Month: July 2004

Two Blockbuster Stories to Rock the Lab Industry!

WOW! YOU HAVE TWO BLOCKBUSTER STORIES covered in this issue, which expanded into extra pages to bring you all the news and detailed analysis. Our lead story, on the facing page, is first news in the laboratory industry of criminal indictments of three ex-UroCor executives for laboratory sales and marketing practices that violated Medicare anti-kickback …

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Ex-UroCor Execs Face Criminal Indictments

CEO SUMMARY: Criminal charges filed against ex-UroCor executives center around several marketing practices that have much in common with marketing strategies used by many lab- oratories today. These include discounted pricing for non-Medicare specimens, offering to waive charges to payers and patients where UroCor was an “out-of-network” provider, and offering “consulting services” payments to client …

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UroCor’s Sales Tactics Violated Medicare Laws

CEO SUMMARY: By issuing a multi-count criminal indictment against three former UroCor executives, one federal attorney is creating new legal precedents for the laboratory industry. The criminal charges accuse UroCor of inducing physicians through such gambits as deeply-discounted pricing and “free testing” when not a contracted network laboratory. Labs should review compliance with these types …

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Lawyer Argues: UroCor Charges Are a Concern

CEO SUMMARY: Criminal charges in the case against three ex-UroCor executives will likely alter existing compliance practices that affect how a lab offers price discounts to physicians and the way a lab uses “waiver of charges” in situations where it is an out-of-network provider. Attorney Jane Pine Wood was one of the first to see …

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Linking UroCor Indictments With Specialist Doc Pathology

IS THE TIMING of the criminal indictments of three ex-UroCor executives going to be a fortuitous event for the anatomic pathology profession? I ask this question because the exploding trend of specialist physician groups internalizing anatomic pathology services was slated to be the sole topic for this and the next issue of THE DARK REPORT. …

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Urology & GI Physicians Bring Pathology In-House

CEO SUMMARY: Increasing numbers of urology and gastroenterology specialist groups are deciding to bring anatomic pathology services in-house. This phenomenon has gathered speed during the past year and is becoming a threat to the long-term financial and clinical stability of the anatomic pathology profession in the United States. Every pathology group needs a strategy to …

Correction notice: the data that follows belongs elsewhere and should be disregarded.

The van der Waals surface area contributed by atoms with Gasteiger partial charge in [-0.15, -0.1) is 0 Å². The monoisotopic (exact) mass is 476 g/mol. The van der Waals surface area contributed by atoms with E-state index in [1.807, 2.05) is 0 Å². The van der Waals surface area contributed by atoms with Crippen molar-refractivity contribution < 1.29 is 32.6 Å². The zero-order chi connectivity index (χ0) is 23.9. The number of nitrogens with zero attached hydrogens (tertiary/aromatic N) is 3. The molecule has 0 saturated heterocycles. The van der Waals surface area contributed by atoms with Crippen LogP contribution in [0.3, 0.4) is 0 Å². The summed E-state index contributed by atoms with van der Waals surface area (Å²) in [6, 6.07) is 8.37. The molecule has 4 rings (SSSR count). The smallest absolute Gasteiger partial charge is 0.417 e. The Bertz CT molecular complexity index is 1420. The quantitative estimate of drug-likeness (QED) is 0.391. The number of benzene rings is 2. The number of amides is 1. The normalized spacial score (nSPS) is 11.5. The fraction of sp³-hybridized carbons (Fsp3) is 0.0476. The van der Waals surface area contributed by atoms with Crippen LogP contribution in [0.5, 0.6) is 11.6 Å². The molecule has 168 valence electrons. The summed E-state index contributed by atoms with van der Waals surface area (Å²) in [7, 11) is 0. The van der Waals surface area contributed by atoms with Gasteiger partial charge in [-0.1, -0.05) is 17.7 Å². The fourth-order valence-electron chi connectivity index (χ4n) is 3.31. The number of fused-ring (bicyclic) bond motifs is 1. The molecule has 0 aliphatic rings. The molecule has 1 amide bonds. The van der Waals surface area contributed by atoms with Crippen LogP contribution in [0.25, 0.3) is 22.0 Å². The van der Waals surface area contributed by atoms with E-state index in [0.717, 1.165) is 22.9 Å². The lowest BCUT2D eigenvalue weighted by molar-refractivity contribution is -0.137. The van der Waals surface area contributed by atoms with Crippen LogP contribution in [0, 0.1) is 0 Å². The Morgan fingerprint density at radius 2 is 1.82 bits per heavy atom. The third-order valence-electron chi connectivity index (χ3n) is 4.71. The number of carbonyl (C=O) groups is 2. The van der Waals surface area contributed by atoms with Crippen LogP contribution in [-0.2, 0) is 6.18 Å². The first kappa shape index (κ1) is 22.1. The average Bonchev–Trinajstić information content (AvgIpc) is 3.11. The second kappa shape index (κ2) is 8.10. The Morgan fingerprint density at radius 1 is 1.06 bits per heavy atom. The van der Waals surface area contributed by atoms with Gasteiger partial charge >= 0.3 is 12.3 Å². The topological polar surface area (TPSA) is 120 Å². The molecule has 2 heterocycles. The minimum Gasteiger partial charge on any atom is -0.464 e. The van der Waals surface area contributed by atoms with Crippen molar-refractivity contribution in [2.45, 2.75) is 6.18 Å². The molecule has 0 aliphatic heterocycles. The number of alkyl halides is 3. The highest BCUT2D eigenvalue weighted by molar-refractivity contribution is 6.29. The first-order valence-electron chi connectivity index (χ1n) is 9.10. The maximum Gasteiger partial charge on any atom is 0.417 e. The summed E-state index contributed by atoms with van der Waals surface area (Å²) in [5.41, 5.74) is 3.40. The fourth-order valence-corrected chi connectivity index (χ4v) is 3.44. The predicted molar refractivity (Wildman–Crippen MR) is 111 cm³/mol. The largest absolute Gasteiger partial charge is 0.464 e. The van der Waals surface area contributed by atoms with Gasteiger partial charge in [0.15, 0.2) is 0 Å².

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Pathology “Condo Labs” Are New Business Ploy

CEO SUMMARY: We call ‘em pathology condominium laboratories. Other names are “pod labs” and “salon labs.” Whatever name is used, this new scheme by specialist physicians to capture pathology revenues may be the most significant threat to the anatomic pathology profession since the imposition of hospital DRGs more than 20 years ago. Here’s our exclusive …

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In-House Versus Off-Site: Different Concerns

CEO SUMMARY: Three methods are available to specialist physician groups to capture anatomic pathology revenues generated by their patient population. Two methods have been around a long time. The pathology condo lab method is a new ploy. Of the three, one is generally accepted and more easily meets state and federal compliance requirements. But the …

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Changing Economics Motivate Urologists & GIs

CEO SUMMARY: Over the past 18 months, more specialist groups have created their own anatomic pathology laboratories than were created in the past five years. It’s a gold rush to tap and capture profits generated by the anatomic pathology services provided to their patient populations. This heightened interest in operating in-house anatomic pathology laboratories is …

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“July 19, 2004 Intelligence: Late Breaking Lab News”

A transfusion of the wrong type of blood may have contributed to the death of a critically ill woman at Sarasota Memorial Hospital in Sarasota, Florida last month. The patient died about a day after the transfusion. Following the blood transfusion, a reaction had been observed. Attending physicians do not know if the transfusion of …

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